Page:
Like most people, I am Facebook friends with a crazily all-over-the-place group of people I have accumulated over the years, from various contexts and times in my life. I am, for lack of a better word, very liberal politically and socially, and many of my Facebook friends (or at least the ones I talk to) tend to view the world similarly. Some of them do not, and I am grateful for the gift and opportunities they grant me in being able to have a dialogue with people who believe different things than I do. Once in awhile, I'll get someone refuse to be civil and/or use oppressive language and I decide to remove them from a thread, but usually I have been able to foster some really useful dialogue through my Facebook between people who would otherwise not have gotten a different perspective on whatever we're discussing. 

Then I posted this article. 

As I said before, I am all about dialogue. If someone has an ideological point that differs from mine, I am totally down to talk it out. I may not change my mind or change the other person's mind, but I think understanding a view that isn't your own is useful (even if you don't agree with it). My tolerance cuts right the fuck out when someone insists on having a point of view that is oppressive or that propagates oppression, and then insists that I should hold that view as well. 

Around ten minutes after I posted the article, someone I know from way back when (let us call him Apologist Stubborn & Stupid, or ASS for short) decides to post this little gem: "That girl needs to control her drinking. Those guys need to learn to put someone to bed without raping them. Everyone in the world is fucked up." 

When I pointed out that her drinking is irrelevant to her rape, he persisted, saying that her problem is abusing alcohol  and their problem is rape, and that "they should both be ashamed."  


                                            My initial reaction

                                           My initial reaction

Don't get me wrong. What he said was not as blatantly awful as what many other people have said, and he did have the decency to admit that yes, it was wrong of the rapists to rape her. However, when I kept trying to explain that he was shifting blame onto the survivor and equating being drunk with being a rapist, he stubbornly persisted. According to this guy, she should be tried for her underage drinking, and should be very ashamed of her "alcoholism" (which, by the way, is not something you can confer from one night having drank too much). He did not come out and say "she deserved it." He did not call her a slut or bemoan the fate of the poor gallant football stars. However, he was joining the chorus of Twitter and the general tone of a rape culture in assigning responsibility to a rape victim for her rape.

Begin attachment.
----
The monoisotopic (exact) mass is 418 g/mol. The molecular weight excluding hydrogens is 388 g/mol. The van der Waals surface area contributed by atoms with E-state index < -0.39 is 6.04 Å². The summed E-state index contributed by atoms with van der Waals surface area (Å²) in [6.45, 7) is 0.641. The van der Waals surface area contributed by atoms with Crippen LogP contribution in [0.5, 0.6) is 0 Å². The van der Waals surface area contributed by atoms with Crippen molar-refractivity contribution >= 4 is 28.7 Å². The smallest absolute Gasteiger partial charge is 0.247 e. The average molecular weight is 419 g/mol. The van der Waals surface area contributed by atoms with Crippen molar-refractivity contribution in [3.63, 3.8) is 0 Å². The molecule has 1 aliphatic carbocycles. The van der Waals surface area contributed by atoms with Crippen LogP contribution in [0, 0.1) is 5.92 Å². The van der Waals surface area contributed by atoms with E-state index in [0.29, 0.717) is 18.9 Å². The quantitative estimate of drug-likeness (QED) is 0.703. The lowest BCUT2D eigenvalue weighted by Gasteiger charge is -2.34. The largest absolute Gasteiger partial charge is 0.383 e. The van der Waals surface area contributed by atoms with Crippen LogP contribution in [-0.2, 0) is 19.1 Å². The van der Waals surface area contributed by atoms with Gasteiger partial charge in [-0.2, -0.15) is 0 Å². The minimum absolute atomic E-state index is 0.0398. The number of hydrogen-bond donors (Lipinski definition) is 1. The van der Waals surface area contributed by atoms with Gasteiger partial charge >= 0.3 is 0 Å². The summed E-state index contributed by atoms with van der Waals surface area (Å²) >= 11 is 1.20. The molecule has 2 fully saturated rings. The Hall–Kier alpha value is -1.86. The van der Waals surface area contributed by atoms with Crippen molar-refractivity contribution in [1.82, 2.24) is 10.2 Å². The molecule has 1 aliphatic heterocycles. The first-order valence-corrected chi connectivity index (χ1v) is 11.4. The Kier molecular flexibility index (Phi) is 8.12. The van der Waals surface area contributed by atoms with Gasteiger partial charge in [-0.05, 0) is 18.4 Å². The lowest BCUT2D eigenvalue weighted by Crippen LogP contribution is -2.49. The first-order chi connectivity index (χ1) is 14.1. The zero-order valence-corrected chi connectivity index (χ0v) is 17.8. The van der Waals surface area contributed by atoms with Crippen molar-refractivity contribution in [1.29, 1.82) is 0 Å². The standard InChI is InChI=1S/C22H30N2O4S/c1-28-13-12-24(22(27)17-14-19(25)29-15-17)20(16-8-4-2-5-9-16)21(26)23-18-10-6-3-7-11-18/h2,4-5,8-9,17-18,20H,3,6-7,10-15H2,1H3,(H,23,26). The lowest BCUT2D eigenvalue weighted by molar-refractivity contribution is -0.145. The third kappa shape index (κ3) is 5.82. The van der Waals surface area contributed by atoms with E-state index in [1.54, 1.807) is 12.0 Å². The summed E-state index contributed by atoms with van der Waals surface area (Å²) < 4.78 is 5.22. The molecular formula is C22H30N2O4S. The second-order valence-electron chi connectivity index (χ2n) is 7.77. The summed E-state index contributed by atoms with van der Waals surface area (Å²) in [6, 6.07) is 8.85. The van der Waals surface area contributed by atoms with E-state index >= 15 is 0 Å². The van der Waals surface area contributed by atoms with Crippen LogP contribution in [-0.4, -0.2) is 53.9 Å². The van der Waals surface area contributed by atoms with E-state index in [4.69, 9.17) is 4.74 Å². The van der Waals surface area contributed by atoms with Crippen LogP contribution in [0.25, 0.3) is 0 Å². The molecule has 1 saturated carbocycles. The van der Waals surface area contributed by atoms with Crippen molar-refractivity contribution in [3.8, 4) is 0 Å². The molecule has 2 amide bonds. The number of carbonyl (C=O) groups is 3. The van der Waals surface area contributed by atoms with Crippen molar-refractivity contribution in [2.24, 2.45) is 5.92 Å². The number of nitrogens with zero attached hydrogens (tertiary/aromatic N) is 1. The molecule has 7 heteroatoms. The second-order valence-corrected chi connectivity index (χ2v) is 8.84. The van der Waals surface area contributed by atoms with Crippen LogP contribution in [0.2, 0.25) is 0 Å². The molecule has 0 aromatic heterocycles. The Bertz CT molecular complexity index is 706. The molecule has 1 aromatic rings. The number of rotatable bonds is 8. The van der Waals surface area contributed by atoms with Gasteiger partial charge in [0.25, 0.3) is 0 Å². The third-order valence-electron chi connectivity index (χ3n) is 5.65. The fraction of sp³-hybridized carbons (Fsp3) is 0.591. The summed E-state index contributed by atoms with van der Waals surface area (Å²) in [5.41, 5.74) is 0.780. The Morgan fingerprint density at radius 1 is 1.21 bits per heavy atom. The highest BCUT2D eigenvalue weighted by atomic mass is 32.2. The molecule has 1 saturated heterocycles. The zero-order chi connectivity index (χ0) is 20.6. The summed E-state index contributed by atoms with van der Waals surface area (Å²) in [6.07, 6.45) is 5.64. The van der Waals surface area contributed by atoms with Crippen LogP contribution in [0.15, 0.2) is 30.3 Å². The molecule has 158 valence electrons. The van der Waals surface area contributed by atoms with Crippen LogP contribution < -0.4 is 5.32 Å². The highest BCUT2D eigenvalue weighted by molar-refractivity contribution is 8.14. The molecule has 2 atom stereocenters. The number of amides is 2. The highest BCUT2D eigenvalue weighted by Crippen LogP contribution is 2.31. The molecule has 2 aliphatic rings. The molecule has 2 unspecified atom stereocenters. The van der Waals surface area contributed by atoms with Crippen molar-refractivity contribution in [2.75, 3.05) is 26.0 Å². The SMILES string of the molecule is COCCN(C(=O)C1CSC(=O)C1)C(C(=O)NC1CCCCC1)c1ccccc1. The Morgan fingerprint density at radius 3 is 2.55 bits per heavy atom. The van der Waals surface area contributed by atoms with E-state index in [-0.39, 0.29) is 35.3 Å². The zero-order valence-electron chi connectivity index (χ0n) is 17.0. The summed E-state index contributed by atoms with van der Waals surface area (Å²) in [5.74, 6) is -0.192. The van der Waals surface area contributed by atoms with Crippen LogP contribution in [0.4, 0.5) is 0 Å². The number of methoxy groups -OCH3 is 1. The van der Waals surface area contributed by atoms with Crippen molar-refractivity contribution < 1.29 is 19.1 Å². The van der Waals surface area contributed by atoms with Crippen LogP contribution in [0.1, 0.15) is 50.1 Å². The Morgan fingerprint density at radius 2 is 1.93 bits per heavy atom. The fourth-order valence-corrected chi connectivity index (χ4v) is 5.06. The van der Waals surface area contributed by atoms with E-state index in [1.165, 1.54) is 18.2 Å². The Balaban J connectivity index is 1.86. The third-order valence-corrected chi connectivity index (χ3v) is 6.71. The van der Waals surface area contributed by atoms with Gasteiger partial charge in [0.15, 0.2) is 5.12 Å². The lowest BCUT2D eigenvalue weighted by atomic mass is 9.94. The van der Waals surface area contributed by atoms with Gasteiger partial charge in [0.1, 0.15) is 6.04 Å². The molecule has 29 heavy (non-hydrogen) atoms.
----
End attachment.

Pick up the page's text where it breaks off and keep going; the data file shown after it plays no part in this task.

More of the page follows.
I know this guy. I've seen him drink to excess and encourage drinking to excess many times (both while he was of age and while he was underage.) Not once have I heard him so vehemently rally against the apparently abhorrent crime of drinking underage, which led me to believe that his argument against her had much more to do with her getting raped than it did with her getting drunk. And eventually, as usually happens with people who have pretty thinly veiled underlying hatreds, the truth bubbled up to the surface. In the same breath, he says that he is in no way condoning rape, but also that she was participating in a criminal act just like the rapists were participating in a criminal act, and that had she had not decided to be drunk, she would not have been raped.

                                                  At which point, my reaction became more like this.

                                                 At which point, my reaction became more like this.

This may seem like an over-reaction to some, but it's exactly that kind of subtle problematic rationale that really keeps the rape culture intact. Not everybody is going to be okay with the people calling this girl a slut who deserved to be rape point blank, but lots of people will buy into the idea that a woman is at least partially responsible for getting raped (an act in which she had NO GODDAMNED CONSENT OR VOLITION) if she falls into a few societally selected categories: being drunk, having sexual partners, wearing "revealing" clothing, and any other myriad things a lady should apparently know not to do. It seems that people everywhere have their tips for women to do to avoid getting raped, when the list should actually be written for the rapist. And really, it's quite short:


2) REPEAT #1. 

There we go. Simple, right?

Anyway, what really struck me about all this is that I usually do not encounter the defense of rape culture from my friends. I have the luxury of having people in my life that recognize the need for anti-oppression work and that believe that all people have the right to basic things at all times--such as, you know, not getting raped. Thankfully, ASS served me up a wake-up call. Rape culture is pervasive and often subtle, and the fight against it begins at home.